Amid reports that the UN is investigating Indian peacekeepers deployed in Haiti without the mandatory cholera vaccination, the Secretary General’s spokesperson said the world body relies on troop contributing country to certify that peacekeepers meet medical requirements for deployment and wants more information from India on it.
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“We’ve seen the story on the Indian peacekeepers. We’re, obviously, looking into it,” Spokesman for the Secretary-General Stephane Dujarric told reporters at the daily press briefing yesterday when asked about the media report which said Indian peacekeepers in Haiti are facing a probe by the world body for not receiving mandatory cholera vaccination before arriving in the Caribbean country.
Dujarric added that “as a matter of principle, we rely on the country of origin of the peacekeepers to present us and to certify that they meet all the medical requirements for deployment in the area, which, in the case of Haiti, would, obviously, include the vaccine against cholera. But, I have no way at this point to verify…to comment on the veracity of the report.”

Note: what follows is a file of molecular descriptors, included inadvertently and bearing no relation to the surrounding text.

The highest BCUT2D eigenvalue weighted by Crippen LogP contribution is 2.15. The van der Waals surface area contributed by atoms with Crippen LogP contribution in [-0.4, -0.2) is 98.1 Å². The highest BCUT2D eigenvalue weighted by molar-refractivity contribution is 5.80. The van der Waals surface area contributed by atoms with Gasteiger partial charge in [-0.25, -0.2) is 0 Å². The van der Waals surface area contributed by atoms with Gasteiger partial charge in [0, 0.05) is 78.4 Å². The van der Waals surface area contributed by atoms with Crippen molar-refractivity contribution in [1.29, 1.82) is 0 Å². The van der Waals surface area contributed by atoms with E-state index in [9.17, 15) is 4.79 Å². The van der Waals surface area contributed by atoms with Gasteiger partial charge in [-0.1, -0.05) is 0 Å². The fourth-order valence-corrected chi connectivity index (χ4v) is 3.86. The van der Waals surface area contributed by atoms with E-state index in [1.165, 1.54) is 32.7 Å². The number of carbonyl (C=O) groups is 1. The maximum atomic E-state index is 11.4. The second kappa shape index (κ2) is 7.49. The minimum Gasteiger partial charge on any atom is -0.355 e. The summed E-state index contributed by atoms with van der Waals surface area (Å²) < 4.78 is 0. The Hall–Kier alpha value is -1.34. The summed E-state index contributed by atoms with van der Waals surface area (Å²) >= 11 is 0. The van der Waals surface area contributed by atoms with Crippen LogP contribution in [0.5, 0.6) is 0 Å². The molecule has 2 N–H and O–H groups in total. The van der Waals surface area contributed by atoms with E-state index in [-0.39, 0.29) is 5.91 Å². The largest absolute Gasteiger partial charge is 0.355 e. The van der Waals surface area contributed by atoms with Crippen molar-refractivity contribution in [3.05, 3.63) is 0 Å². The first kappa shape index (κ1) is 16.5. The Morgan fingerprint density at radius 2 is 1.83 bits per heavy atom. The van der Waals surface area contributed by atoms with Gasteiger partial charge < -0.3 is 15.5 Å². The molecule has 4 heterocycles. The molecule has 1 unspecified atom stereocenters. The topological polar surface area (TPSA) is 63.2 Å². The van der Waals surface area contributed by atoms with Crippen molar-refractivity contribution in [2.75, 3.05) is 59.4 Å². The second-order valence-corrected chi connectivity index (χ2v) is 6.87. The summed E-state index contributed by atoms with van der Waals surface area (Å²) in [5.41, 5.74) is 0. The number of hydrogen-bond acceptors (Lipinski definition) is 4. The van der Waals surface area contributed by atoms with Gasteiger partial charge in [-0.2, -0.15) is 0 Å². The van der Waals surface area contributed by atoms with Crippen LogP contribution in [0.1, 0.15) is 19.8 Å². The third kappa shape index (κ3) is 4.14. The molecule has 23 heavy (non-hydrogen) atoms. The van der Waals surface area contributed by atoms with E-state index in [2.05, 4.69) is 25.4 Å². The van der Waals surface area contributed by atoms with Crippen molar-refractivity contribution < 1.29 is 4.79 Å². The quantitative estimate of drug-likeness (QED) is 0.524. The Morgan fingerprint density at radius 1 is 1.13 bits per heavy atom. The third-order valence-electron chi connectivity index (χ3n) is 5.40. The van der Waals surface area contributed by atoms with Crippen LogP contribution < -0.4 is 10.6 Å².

When asked if the world body has ordered an investigation, Dujarric said the UN is looking into the matter.
On whether there has been communication between the UN and the Indian government over the matter, Dujarric said, “we’re trying to get more information, obviously, from the Indian authorities.”
India’s Permanent Mission to the UN said it did not have a comment on the issue.
Nearly 140 Indian soldiers, who are part of UN peacekeeping force in Haiti, will be administered cholera vaccine after the UN reportedly ordered a probe on how they had landed in the Caribbean country without the mandatory vaccination.
Haiti has been grappling with a cholera outbreak and the UN has been part of massive effort to contain the disease. The Indian soldiers had landed in Haiti in August last year and reportedly India had certified that they were administered the cholera vaccine.
Haiti has been dealing with a cholera outbreak since October 2010, some nine months after it suffered a devastating earthquake. The outbreak has affected an estimated 788,000 people and claimed the lives of more than 9,000.
Concerted national and international efforts, backed by the United Nations, have resulted in a 90 per cent reduction in the number of suspected cases.
The then UN Secretary General Ban Ki-moon had last year apologised to the people of Haiti for the world body’s role in failing to properly address the cholera epidemic. In addition, he had announced a USD 400 million two-track plan to stem the outbreak and provide long-term support for those affected.
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